The Austin Daily Herald from Austin, Minnesota on January 10, 1959 · Page 2
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The Austin Daily Herald from Austin, Minnesota · Page 2

Austin, Minnesota
Issue Date:
Saturday, January 10, 1959
Page 2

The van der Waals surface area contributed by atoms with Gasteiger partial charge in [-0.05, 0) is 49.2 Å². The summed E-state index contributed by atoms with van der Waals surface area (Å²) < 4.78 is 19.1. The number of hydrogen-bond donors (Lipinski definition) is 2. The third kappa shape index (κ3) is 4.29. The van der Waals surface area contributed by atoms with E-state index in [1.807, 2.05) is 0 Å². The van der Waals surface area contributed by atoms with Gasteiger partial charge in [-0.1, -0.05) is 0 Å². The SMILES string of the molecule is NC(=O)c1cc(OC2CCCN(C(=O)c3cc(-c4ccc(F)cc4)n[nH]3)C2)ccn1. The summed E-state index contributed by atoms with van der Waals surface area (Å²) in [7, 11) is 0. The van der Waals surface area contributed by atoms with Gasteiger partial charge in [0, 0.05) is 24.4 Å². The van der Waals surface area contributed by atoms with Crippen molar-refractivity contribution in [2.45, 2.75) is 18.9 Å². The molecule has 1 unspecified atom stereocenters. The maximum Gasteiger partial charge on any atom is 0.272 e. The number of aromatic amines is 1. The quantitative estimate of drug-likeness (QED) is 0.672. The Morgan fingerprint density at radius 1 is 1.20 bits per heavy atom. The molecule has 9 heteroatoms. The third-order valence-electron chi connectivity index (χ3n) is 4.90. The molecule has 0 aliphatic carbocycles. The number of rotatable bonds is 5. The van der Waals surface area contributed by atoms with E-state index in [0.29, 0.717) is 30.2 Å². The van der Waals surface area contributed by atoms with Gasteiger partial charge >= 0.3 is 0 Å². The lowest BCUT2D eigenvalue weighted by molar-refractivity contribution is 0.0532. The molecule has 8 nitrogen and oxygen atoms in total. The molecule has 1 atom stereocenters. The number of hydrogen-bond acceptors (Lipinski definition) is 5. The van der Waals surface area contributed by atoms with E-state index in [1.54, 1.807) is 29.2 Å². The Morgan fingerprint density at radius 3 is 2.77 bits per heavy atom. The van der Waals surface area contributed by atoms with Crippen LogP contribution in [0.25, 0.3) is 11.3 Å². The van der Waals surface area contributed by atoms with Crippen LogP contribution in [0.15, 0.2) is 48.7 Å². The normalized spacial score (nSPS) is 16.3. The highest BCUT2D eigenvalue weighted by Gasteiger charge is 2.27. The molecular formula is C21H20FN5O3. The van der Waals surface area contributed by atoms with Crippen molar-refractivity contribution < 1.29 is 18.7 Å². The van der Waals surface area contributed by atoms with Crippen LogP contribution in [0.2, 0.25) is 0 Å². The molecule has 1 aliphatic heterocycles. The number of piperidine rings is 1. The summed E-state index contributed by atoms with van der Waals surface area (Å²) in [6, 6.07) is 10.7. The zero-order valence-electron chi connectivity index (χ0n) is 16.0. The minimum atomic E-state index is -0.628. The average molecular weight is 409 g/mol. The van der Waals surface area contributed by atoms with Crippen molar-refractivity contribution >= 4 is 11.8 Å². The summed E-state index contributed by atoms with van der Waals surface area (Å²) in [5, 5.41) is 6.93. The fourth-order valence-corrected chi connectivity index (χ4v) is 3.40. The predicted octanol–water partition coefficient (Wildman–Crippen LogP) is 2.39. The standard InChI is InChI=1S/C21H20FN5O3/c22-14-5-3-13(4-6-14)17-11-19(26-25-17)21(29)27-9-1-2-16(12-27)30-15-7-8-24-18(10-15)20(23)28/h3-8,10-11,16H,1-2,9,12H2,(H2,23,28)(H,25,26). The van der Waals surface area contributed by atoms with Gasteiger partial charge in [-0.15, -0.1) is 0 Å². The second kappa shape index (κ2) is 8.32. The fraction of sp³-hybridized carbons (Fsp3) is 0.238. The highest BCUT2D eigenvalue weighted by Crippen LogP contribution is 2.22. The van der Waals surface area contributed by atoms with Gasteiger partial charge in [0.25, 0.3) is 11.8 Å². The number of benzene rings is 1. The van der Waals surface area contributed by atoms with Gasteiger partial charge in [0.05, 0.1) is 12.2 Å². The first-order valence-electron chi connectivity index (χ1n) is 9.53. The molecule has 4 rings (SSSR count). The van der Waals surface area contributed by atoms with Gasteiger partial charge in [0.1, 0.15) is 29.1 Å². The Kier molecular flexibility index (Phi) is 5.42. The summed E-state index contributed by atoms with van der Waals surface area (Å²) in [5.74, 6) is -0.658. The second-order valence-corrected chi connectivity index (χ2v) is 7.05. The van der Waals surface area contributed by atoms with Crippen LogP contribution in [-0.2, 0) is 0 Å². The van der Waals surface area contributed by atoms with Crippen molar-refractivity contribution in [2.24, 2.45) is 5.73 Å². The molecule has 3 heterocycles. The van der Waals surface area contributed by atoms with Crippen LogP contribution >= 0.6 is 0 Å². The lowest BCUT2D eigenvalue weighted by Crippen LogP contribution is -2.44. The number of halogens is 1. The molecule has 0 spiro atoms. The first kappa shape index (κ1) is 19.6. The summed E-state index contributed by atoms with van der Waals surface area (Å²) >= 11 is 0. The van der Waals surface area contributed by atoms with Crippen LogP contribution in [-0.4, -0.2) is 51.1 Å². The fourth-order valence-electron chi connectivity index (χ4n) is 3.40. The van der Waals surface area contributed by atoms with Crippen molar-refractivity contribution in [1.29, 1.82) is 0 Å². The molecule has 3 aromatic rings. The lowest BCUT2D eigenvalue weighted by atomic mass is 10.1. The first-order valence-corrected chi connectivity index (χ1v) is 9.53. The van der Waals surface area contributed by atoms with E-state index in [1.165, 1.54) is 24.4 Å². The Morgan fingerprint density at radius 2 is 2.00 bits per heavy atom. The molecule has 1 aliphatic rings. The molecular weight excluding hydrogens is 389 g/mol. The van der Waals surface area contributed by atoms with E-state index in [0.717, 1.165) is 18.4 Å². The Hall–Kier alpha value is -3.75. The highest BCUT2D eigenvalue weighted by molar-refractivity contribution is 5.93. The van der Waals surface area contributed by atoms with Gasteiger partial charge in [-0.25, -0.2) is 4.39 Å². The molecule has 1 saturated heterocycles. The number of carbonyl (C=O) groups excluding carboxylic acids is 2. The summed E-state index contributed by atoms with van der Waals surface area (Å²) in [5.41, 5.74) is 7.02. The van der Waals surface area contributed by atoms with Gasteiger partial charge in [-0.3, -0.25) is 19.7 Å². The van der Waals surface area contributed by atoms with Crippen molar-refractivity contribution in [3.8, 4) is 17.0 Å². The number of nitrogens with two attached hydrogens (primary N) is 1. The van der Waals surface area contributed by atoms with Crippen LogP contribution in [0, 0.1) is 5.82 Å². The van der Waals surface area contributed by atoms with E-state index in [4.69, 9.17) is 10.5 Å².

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5-AUStlN tMirm,} VITAL STATISTICS Saturday, Jffft. t(5, 1959 (wife survives. Mr, Root was well known In the Hayfifild vicinity where he had lived before moving to Austin. He was a farmer and antique dealer | Russell, Ruth and Barbara, at j an * 5* ll * u ?; „ home; two other daughters, Mrs.! A World War I veteran, he had Hal (Marjorie) Huntington, Albert, becen '" in he8 * for some time Lea, and Mrs. Daniel (Shirley) Survivors include; brothers and Births At St. OtAF HOSPITAL Mr. and Mrs. Richard Kraiis-, „ „„„ „„„. „ „ tj , ,.„,.„. hw. GUmflto, dnftt*. J«n..l.lfteddy, Slayton: three sons - Roy!*^ 8 ;,,^ S?^.™!? Mr, and Mrs. Bruce McClain iGeorge, Austin. Dale with Air 417 N, Railway, daughter, Jai., 9. ?orce in Alaska, and Roger Brook- OUTSIDE OF AUSTIN .ings. S. D.: two sisters, Mrs. Sid- Mr, and Mrs. Charles Walker, iney Barkhuff and Mrs. Grand Meadow, son, St. Marys iDelhaney, Austin, and Hospital, Rochester, Jan. 9. jLeon and Gavin, Seattle. . Buffalo Mo.; Mrs. Her ^^n.ce) Peterson Hay field; * H «J£J' Cen ' Center. Marriage Licenses Rafael A. Mums, Minneapolis, and Caroline F. Russell, Austin Funerals 1917 Orvel A. Peterson 1!W9 „„„„„„.. _ , Orvel A. Peterson, son of Al- TOLBERTSON - Funeral set- bert and Emma May , And Peter . Vices for Mrs. Clara M. Tolbert- ison, was born Oct. 4, 19)7, in Rt. s. j son. M3 E. Bridge, will be held nti Bloonling Prairiei steele C omiy. Dale H. Drommerhausen. Albert:2 p.m. Sunday at the Mayer Fun- He was baptized' at the Bronson Lea, and Judith L. Wakefield, 115;eral Home with the Rev. David,Lutheran Church May 16, 1926, Bauman. j'Kachei officiating. Interment will| by Pastor H> A> svendson and was i be in Mount Hope Cemetery, Ho- con fi rme d at Freeborn, Minn. Deaths '^h, Minn., at 10:30 a.m. Mon !day. MRS. CLARA M.TOLBERT80NJ ' , pastor Andrew Hordaulnac Mrs. Clara M Tolbertson, 79 NELSON - Funeral services for I They estab , ished their home at 903 E. Bridge, died at St. Olaf.Roy C. Nelson will be held nt 2 IAustin> Minn . To thia un]on flve On April 12, 1940, he was united in marriage with Atlanta Berg, Hospital late Friday afternoon. | p . m . Tuesday at the First English Surviving are two sisters, Mrs. I Lutheran Church, Faribault, the Noah Mitchell, LaCrosse, Wis., and, Rev. A L. Rustad, officiating. Mrs, Edna Deere, Austin. 'Burial will be at Oakwood Ceme- Funeral services will be helditery, Austin. Friends may call at Sunday afternoon. MRS. MARY SAMAN children were born: Kenneth, Wayne, Dean, Susan and Karen, all at home. Mr. Peterson was a member of Our Savior's Lutheran Church. | the Boaldt Funeral Home 3 p.m. Austin. He enjoyed good health un- j Monday until noon Tuesday and tn Afti \ t 1934( at w hl c h time he had I at the church from 1 p.m. -until, an operation for gland trouble, Mrs. Mary Saman, Myrtle, died!funeral time. Brief prayer service nt the home of her sister, Mrs.; 8:30 p.m Monday at funeral home. Frances Hanson, 903 \V. Bridge, Friday evening. j KILGORE — Funeral services Surviving are a brother, William for Mrs. Mina Kilgore, Mona, Iowa, Navratil, Myrtle; two sisters, Mrs. i-,vill be held at 2 p.m. Sunday Kate L. Luksik, Austin, and Mrs. > at the Monti Lutheran Church, the Hanson. 'Rev. Gordon Rasmussen official- Funeral services will be held ing. Interment will be in Pleasant Monday afternoon. MRS. ROY 1IOBK1KK Mrs. Roy Hobkirk, 75, Lyle, died ments. Friday afternoon at *,he Barnett Rest Home following failing health. Survivors include her husband, ; Hill Cemetery, Mona. The Schroe' der and Hauge Funeral Home, St. ! Ansgar, are in charge of arrange' ADDITIONAL SURVIVORS Other survivors of Mrs. Mina a son Robert, Dallas, Texas; four, Kilgore, Mona, Iowa, are brothers sisters, Mrs. Theodore Bolinder, I John M - Johnson, Minneapolis, Englewood, Calif.; Mrs. Olga Sun-! 3 ^ Edwin Johnson, Des Moines, dt, St. James; Mrs. Lardan Hal-| and sislers Mrs - Anne Kilgore, verson, Mona, Iowa; Mrs. Ellen' Austin . M". Carrie Nelson and and had been in failing health since then. On Dec. 18, 1958, he was taken worse and entered St. Olaf Hospital again where he passed away quietly New Year's Day at the age of 41 years, two months and 15 days. Left to mourn his passing are his wife, three sons, two daughters, his parents, a brother Les ley of Oakland and two sisters Mrs. Dell Strong, (LuAn) Al bert Lea; Mrs. Harlan Nolta, (Vel ma), Spring Valley and many olh er relatives and friends. God bless his memory. Those attending the funeral cnnv from Albert Lea, Minneapolis, Ow atonna, Rochester, Spring Valley, Clark's Grove, Wells, Blooming Until Sorxl«y Morning low WEATHER FORECAST — Snow flurries are expected tonight in the Appalach-' ians, the Great Lakes area and the northern Rockies, with rain and showers due in the Northwest Pacific region. There will be clear to partly cloudy skies elsewhere. It will continue cold in the Atlantic seaboard states and the Gulf coast region while a warming trend will reach the middle Mississippi valley and the east central Plains. (AP Wirephoto Map) Michel Debre: A New Face for a New French Republic Cordes, Osage, Iowa; three brothers, Oscar Thompson, Velva, N. D.; Thomas, Voltaire, N. D., and Louis of Austin. Funeral services will be announced later by the Worlein Funeral Home. ROY C. NELSON Roy C. Nelson, 54, Faribault, died at St. Lucas Hospital Friday night shortly after suffering a heart attack at his home. Nelson, a member of THE HERALD advertising staff before moving to Faribault, has been an ad compositor for the Faribault Daily News the past seven years. He has also been area distributor there for Air Seal Window Co. He was active in Aerie 1460- FOE and a former member of the Lutheran Song fellows. Funeral will be Tuesday afternoon at Faribault, and interment will be at Austin. Survivors include his wife (Irene Mrs. Millie Carlson, both of Lyle, Prairie, Lime Springs, St. Ans- Oakwood Cemetery, Russell Nelson), children Gene, SAMAN — Funeral services for Mrs. Mary Saman, Myrtle, will be held at 2 p.m. Monday at Faith EUB Church, the Rev. Gordon Wendland officiating. Interment will be in the London Cemetery. Friends may call at the Mayer Funeral Home until noon Monday and at the church until the time of service. Obituaries 1906 Maurice Root 1958 Last rites for Maurice E. Root, who died at his home near Austin, on December 30, at the age of 52, were held at the Hayfield Funeral Chapel Friday, January 2, at 2 p.m. with Rev. George Kluber officiating. Mr. Root was born at South Shore, South Dakota on May 11, 1906, to Willie and Hattie Root, both of whom proceeded him in death. He married Geraldine DeVriendt on August 22, 1947 at Austin. His gar, Osage, Stacyville, Calraar, Lyle, Hnyward, Oakland and Ellendale. JIu%nm (El]urcl{ Sunday, January 11 PASTORS: Arthur L Swenson, James E, Bioalcn, Melvln E, Hauge SERVICES: 8:45, 9:45 and 10:45 A. M. Sermon: "Contrary Winds" Thi 10:45 A. M. wrvlct d broadcast over radio station KAUS. SUNDAY SCHOOL: 8:45, 9:45, 10:35 and 11:15 A. M. CHILDREN'S WORSHIP SERVICES: 8:45, 9:45, 10:35 and 11:15 A. M. 7:30 P. M. — Holy Communion 7:30 P. M. — Teen & Twenty Club Toboggan Party. Meet at the church tor rides. Card of Thanks We wish to express our sincere thanks and appreciation to the •datives, friends and neighbors for the m any acts of kindness shown us during the death of our beloved daughter, Julie Ann. We are specially grateful to Rev. Kooy for his comforting words at the time they were most needed. Special thanks for the many memorials, cards and flowers. Your kindness will always be remembered. Mr. and Mrs. Ronald Keilcn In Memoriam In memory of our beloved husband and father who passed away 9 years ago today: They say time heals all sorrow And helps us to forget, But time so far has only proved how much we miss you yet, God gave us strength to take it and courage to bear the blow But what it meant to lose you No one will ever know. Sadly missed by Mrs. Ethel Bradford and Lewis By ROSETTE HARGROVE NBA Stnff Correspondent PARIS - (NEA) - The man who wrote the constitution of. the Fifth French Republic now has been called upon to make it work. He is 47-year-old Michel Debre, a devoted follower of Charles lie Gaulle for more than 15 years and President de Gaulle's hand - picked choice as first premier of the new Republic. Although under the new constitution, de Gaulle will wield considerable power, it is Debre who will conduct the day-to-day business of government and manage de Gaulle's legislative program in the National Assembly. The new premier is little known outside France, but he has a reputation here for a brilliant legal mind and is considered one of the top experts on the struc ture and administration of t h e French government. Has a Reputation He also has a reputation for outspokenness which he gained during 10 years as a senator in the upper house of the parlia ment. His speeches there were Municipal Court Lucille Lewis, 311 E, Water, overtime parking, $5. Hnrry Frandle, 521 Lincoln, al- jitterly critical of the weak and quarrelsome governments of the unlamented Fourth Republic. 'During tliese years, he was one of the small group of near- fanatical Gaiillists who refused to serve in cabinet posts, and prepared Instead for (he day when the general would return to power. Michel Jean-Pierre Debre was born in Paris, Jan. 15, 1912, the son of Prof. Robert Debre, an eminent pediatrician and prominent member of the French Jewish community. Called Us Reserve In 1939, he was called up as a reserve cavalry officer. Cap^ tured early in 1940, he was lib crated a year later and returned to France to take part in the resistance movement. Debre helped to organize De Gaulle's provisonal governm e n t after the Normandy landing in 1944, and was a member of the general's first post-war cabinet, charged with studying administra live reform. He was largely responsible for the creation of the Ecole National Eisenhower Rests at Mountain Lodge THURMONT, Md. (AP)—Presi- lowing dog to run loose, pleaded den t Eisenhower rested today at innocent, convicted, fined $5, suspended. FILIBUSTER (Continued from Page 1) prospects for victory. But they were more hopeful about the chances for another amendment to permit filibusters to be halted by three-fifths of the senators present and voting. Sen. Richard B. Russell (D-Ga^, leader of Southern senators opposing any change in the present rule, strongly criticized the Douglas proposal. "There never has been I this Catoctin Mountain lodge. The President and his wife arrived at the lodge late Friday after a 77-mile automobile trip from Washington. Their Camp David is secluded in a .heavily woodec area. Eisenhower left the White House shortly after he had delivered his annual State of the Union message to Congress. The President plans to return ,o Washington Sunday afternoon Mr. and Mrs. Ralph Brad-1 as complete a gag rule submitted ford and Family In loving memory of our dear son and brother, Howard Ram- seta who passed away 28 years ago tomorrow, January 11, 1931. Beautiful memories treasured forever Of happy days we spent together. Precious are memories silently kept Of a wonderful son and brother here," Russell shouted. Douglas retorted that "there is no basis whatever for the charge that this would impose gag rule on the Senate." He insisted that in actual practice it would permit debates to run on for at least 30 days before being shut off by majority vote. While Douglas argued that a determination to prevent the passage of civil rights measures lies we will never forget. Sadly missed by ['Administration because he be- ieved France needed administra ors who could administrate ef 'ictively. Now, all candidates for lie civil service administration including foreign ministry officials, must attend the school. Since the war, he has written several books analyzing the defects of the old parliamentary system and suggesting needed changes. Considering h i s background, no one was surprised when de Gaulle named Debre his Minister of Justice last summer and gave him the task of writing the new constitution. He did the job in eight weeks with the help of only a half-dozen principal assistants. Like de Gaulle Like de Gaulle, the new premier is a fanatical nationalist in the sense that he is convnced of the greatness of France and that the nation must play a leading role in world affairs. For much of the post-war period, Debre opposed vigorously such programs for European unity as the defense community, the common market and Euratom, but he finally endorsed the ratifica tion of the latter two. He is certain to make France's voice a loud one in the management of the two programs. Debre Is a tireless worker who drives his colleagues and subordinates hard. He has little time for his favorite sport, riding, b'lt manages to do a great deal of reading, mostly in history. Debre has been married for 23 years and is the father of four sons. He and his wife are seldom seen at social functions, save those of an official nature, but the Debres have a reputation for be ing charming hosts at frequent dinner parties in their Paris home 'Independence' Is Country's Newest Carrier NEW YORK (AP) - The proud name "Independence" rejoins the J.S. Navy's lists today as the nation's newest aircraft carder is commissioned at Brooklyn Navy Yard. The 60,000-ton leviathan, as tall as a 25-story building, was built at a cost of 190 million dollars and launched last June. The fifth warship to bear the name, she Is oceans apart from the first •— a Revolutionary War sloop of 10 guns. The name "Independence" became synonomous with gallantry and glory during World War II. The carrier of that name compiled a brilliant combat record and in two years, won eight battle stars. The new Independence will be delivered officially to Rear Adm. Chester C. Wood, commandant of the 3rd Naval District, by Rear Adm. Schuyler N. Pyne, commander of the shipyard. Then Capt. Rhodam Y. McElroy Jr., 44, a native of Lebanon, Ky., will take command. Adm. Arleigh A. Burke, chief of naval operations, is the top military official participating in the commissioning ceremony. The new carrier has space for 100 aircraft, including jets thai can deliver atomic bombs, and will have 140 pilots assigned. MURDER (Continued from Page 1) conscious Colleen. The children were sped to General Hospital. Robert gave police the name 01 Holscher, who Wetherille said was known to the Gross family. He was arrested at his home. Police founc a gun, but Wetherille said this evi dently did not figure in the beat ings. Holscher denied any knowledge of the attack. Wetherille said he was identified DISCOUNTS AYTINAL / Reg. *159 Bottle 50 when you buy 'ho 100-size AYTINAL Multiple for Whole family! II vical vi cam ins jtaall—including "red" vitamin B12. behind the fight against a tight curb on filibusters, Russell and Mother, Brothers and Sisters °ther Southern senators said the I issue is far broader. At stake, they said, is the preservation of the Senate as a forum of free debate for the protection of states rights and minority rights. HOSPITAL OPEN MAHNOMEN, Minn. (AP) — The new half million dollar Mah- uoinen Hospital will open for business Wednesday, giving the community its first such service since a hospital operated in an old home here closed down four years ago. Choose From Our Huge Selection Of Famous Name Vitamins For Every Purpose Dial HE 3-4586 Sterling Shopping Center Open from 8:30 o. m. 'til 10:00 p. m. Daily After Hours Diol HE 7-4026, er HE 3-5934 ALWAYS PLENTY of FREE PARKING by Robert and Colleen as the man who attacked them. Holscher had been drinking bu was not drunk, police said. Holscher at first denied knowing Mrs. Gross but later acknowledge! she had gone out witli him. Wetherille said the motives fo the beatings was not clear bu that "we are working on som things." Holscher told officers he cam home about 1:30 a.m. and that hi wife was there, Wetherille said. But Holscher's wife said he wa home when she arrived at abou the same time. Gas Company Rates Raised in Mill City MINNEAPOLIS (AP) — To meet what it called greatly increased costs, the Minneapolis Gas Co. is boosting rates here and in 23 suburban communities with its February billings. Raises will range from a minimum 40 cents a month to as high as $3 in outlying areas. A minimum $2 monthly will be charged for the first 300 cubic feet of gas compared with the present $1.60. IOWA NEWS TRAIN AT CAMP RIPLEY DBS MOINES W) - For the rst time since it was reorganiz d in 1948 the Iowa-Nebraska Na onal Guard will train at differ- nt military posts this summer. Gen. Fn d C. Tandy, adjut- nt general of Iowa, said Friday he bulk of the 34th Division will rain Aug. 0-23 at Camp Rlpley. the guard's training site he last five years. EMPLOYMENT COURSE IOWA CITY UP) - The U. S. Employment Service has called ipon the State University of Iowa a develop a special course for The five • week course, to be pre- ared by the SUI Bureau of Labor and Management, is for employ ment service managers and man ger • trainees and may serve as i model for establishment of stmi- ar programs at other universities across the nation, EDUCATION AVERAGE DBS MOINES W) — More than ive out of six pupils who get as ar as the ninth grade in Iowa go on to graduate from high school, the . State Department of Public Instruction said Friday. That is well above the national average but the number of students who drop out of high school Mavy Launches Atom Powered Submarine VALLEJO, Calif. (AP) — The Navy has launched the Halibut, first atomic-powered submarine capable of firing a guided missile. At Mare Island Naval Shipyard ceremonies, Rear Adm. Elton W. Grenfell Friday described the vessel as "the greatest and most powerful individual submarine weapons system in any Navy in the world." Grenfell commands the Pacific fleet's submarine force. Japanese Ship Soya Moves Toward Base TOKYO (AP) — The Japanese ship Soya has plunged into the antarctic ice pack and is moving slowly toward the Japanese base on Ongnl Island near the Prince Harold Coast. ' The Soya hopes to get within 112 miles of the currently deserted camp by Tuesday and fly in a 12-man scientific team to spend the antarctic winter. HIGHWAY NETWORK TOKYO (AP) — Communist China has built a 6,336-mile highway network in Fukien province, the coastal area facing Formosa, Peiping Radio said today. Another 5,000 miles are planned for this year. before graduation "represents * serious loss to the state,", a research report Issued by the department said. TEMPO PICKS UP DES MOINES W) — The tempo at the Iowa Statehouse picked up Friday in preparation for the coning of the 1959 Legislature Monday. Gov. Herschel Loveless has selected his honorary military staff of 23 persons for his Inauguration^ which will not be held until next Thursday afternoon. LIFE MEMBERSHIP DES MOINES tf) — The National Turkey Federation awarded a life membership to Dr. B. S. Pomeroy, University of Minnesota poultry patheologist, at the close of its convention here Thursday. This honor, given only to non-growers, is the highest bestowed by the federation. DRIVERS' TASTES BETTER DES MOINES to - Van Synder, bituminous engineer for the Iowa Highway Commission, says paving tastes of motorists are ad- vacning. In addressing the ona. day Iowa Asphalt Paving Assn. convention Thursday, he said that one motorists were satisfied with paving. They then demanded wider paving, and now they want smooth paving. GUARANTEED 4 NOW YOU CAN LOOK YOUNGER *or your money back Helena Rubinstein's medically tested ULTRA FEMININE FACE CREAM restores young look to skin. SAVE Large size 60-Day Supply, Reg. 6.50 NOW 3.501 piiatca Limited Timv Onty Wold's Drug Siore Cosmetic Counter The Jordan Mortuary A Sinctrt Strvict Bridge at Greenwich Phono HE 3-5727 AWARD TO NEA WRITER — Kay Sherwood, "Better Homemaking" columnist for NEA Service, Inc., and THE HERALD, receives the Dorothy Dawe Award for distinguished coverage of the home furnishings field. Presenting the cup in Chicago is Neil T. Regan of American Furniture Mart. Miss Sherwood won in syndicated columns and features category. WE E GIVEY ,___„ AABY'S STANDARD SERVICE Hiwoy 16/ Grand Meadow, Minnesota NOW GIVES S & H GREEN STAMPS S&H Green stamps are given, one stamp for each TOc purchase, 10 stamps for $1.00, etc. REMEMBER S&H Green Stamps cost you nothing. They are your discount for paying cash. It takes only 1200 stamps to fill an S&H Green Stamp Book. ' • • i O FIE EN STAMPS MEET YOUR FRIENDS AND NEIGHBORS AT PIGGLY WIGGLY COURTLAND fir ST. PAUL • OAKLAND & ST. PAUL The Stores that save you money plus S&H Green Stamps with every purchase. STORE HOURS - 8 a.m. io 9 p.m. Daily Oakland Avenue Store Open Sunday 9 a.m. to 1 p.m. USE OUR COURTESY COUNTER AT THE , OAKLAND AYE. STORE TO PAY R. E. A., Utilities, Telephone, Harrington Garbage Service, Culligan and Lindsay Soft Water Services, American Express Money Orders, Stamps for Sale. SEEDLESS RAISINS ALL PURPOSE SHORTENING FLUFFO LB. CAN ROBB ROSS - 7 FLAVORS GELATIN HORMEVS MINCED HAM...»48